Contact: Tom Evenson
(608) 266-2839

Madison, Wisconsin – Governor Scott Walker visited Brown County Human Services in Green Bay, and Racine County Human Services in Sturtevant today to highlight the strong efforts of state and local agency fraud prevention and investigation staff to protect the integrity of Wisconsin’s public assistance programs, including Medicaid and FoodShare. The Office of the Inspector General (OIG), created by Governor Walker in 2011, released its 2016 Annual Report today, which shows fraud prevention and detection savings, including overpayments established and cost avoidance topped $150 million since the creation of OIG, including a record $51 million in 2016 alone.

“Public assistance programs are an important safety net for those who need them,” said Governor Walker. “The fraud prevention and detection work done by the Office of the Inspector General, along with strong partners at the local level, ensures the integrity of these programs and protects taxpayer dollars.”

Shortly after taking office, Governor Walker created the Governor’s Commission on Waste, Fraud, and Abuse, and based on recommendations from the committee, Governor Walker created the Department of Health Services’ (DHS) Office of the Inspector General (OIG) in October 2011, to consolidate and improve public assistance program integrity and fraud prevention efforts, and to provide additional staffing resources for recipient fraud detection and prevention. Prior to the OIG, DHS had one person working on recipient fraud in the multi-billion dollar programs including FoodShare and Medicaid. The Fraud Investigation, Recovery and Enforcement (FIRE) Section in the OIG now has 30 staff, including 23 positions to support Medicaid and FoodShare Program fraud prevention and detection activities.

Successfully detecting and preventing fraud in public assistance programs requires strong partnerships with aggressive local investigators. The county-level fraud prevention is funded in part by increases in the past two state budgets, providing $1,000,000 annually to ten Fraud Prevention and Investigation Programs (FPIP) consortia and nine tribal agencies. This funds local agency investigators, private investigators, or police investigators. Under these partnerships, investigators processed almost 4,000 complaints submitted to the OIG hotline and web portal.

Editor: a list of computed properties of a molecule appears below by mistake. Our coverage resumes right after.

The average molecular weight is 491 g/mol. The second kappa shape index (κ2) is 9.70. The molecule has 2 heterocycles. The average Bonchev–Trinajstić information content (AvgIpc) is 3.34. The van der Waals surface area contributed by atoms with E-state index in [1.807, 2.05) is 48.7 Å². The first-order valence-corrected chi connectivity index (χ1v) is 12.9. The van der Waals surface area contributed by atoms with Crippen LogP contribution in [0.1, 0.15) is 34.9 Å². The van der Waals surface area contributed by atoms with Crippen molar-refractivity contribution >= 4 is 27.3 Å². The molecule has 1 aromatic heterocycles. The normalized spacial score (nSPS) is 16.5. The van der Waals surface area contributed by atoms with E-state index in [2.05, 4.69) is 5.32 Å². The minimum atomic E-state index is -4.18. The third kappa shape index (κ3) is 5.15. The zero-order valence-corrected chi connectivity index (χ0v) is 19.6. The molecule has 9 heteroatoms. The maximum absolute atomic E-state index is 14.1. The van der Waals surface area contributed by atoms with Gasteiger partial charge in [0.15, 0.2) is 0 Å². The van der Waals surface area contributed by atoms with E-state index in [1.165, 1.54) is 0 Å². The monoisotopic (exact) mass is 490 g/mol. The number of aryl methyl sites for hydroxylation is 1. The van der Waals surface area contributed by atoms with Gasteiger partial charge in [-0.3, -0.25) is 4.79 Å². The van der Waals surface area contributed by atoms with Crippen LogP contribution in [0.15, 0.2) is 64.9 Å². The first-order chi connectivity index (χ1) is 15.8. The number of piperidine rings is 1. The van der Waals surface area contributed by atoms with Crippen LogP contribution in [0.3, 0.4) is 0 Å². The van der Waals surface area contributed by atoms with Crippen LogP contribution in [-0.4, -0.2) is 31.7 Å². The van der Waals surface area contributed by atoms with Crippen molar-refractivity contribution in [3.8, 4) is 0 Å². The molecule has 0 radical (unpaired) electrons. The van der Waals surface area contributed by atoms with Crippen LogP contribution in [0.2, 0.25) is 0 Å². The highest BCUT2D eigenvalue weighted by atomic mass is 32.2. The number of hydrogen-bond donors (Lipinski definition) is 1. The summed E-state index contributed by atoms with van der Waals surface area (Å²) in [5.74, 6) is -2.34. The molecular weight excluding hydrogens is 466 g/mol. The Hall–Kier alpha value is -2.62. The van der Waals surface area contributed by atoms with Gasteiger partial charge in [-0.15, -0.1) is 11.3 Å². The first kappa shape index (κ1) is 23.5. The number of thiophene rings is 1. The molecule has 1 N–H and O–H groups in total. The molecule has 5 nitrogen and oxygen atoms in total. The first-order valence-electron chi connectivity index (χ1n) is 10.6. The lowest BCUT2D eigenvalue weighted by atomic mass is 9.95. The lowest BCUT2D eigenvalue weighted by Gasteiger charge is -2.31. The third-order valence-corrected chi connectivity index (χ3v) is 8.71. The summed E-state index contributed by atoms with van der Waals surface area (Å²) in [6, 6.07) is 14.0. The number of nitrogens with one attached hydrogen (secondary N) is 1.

Brown County/Bay Lake Consortium (Brown, Door, Marinette, Oconto, Shawano Counties)

Since 2012, Brown County has established nearly $7 million in program savings from FoodShare and Medicaid fraud investigations. The Bay Lakes Consortium has saved more than $10 million. The Brown County Human Services Agency collaborates with the Brown County Sheriff’s Department to utilize two deputies to investigate fraud allegations for the five-county fraud consortium.  Brown County also enforces a county ordinance prohibiting fraud, identifying more people in the FoodShare program using benefits fraudulently or improperly – leading to suspension – than any of the other nine fraud consortia in the state over the past 5 years.

Racine County/Wisconsin Kenosha Racine Partnership (WKRP) Consortium (Kenosha, Racine Counties)

Since 2012, the WKRP Consortium has saved nearly $10 million dollars due to FoodShare and Medicaid fraud investigations, including more than $5.5 million in Racine County. Racine County’s team strictly enforces a local anti-fraud ordinance and has established a solid relationship with the Racine County District Attorney’s Office and local courts to prosecute the most egregious cases of public assistance fraud. Racine County’s fraud unit recently had a federal review of fraud policies and processes and was commended for their compliance in all aspects of their FoodShare Program fraud operations.

DHS provides almost $9 billion in benefits to more than 1.3 million people in Wisconsin annually.

For more information on the OIG’s fraud efforts:

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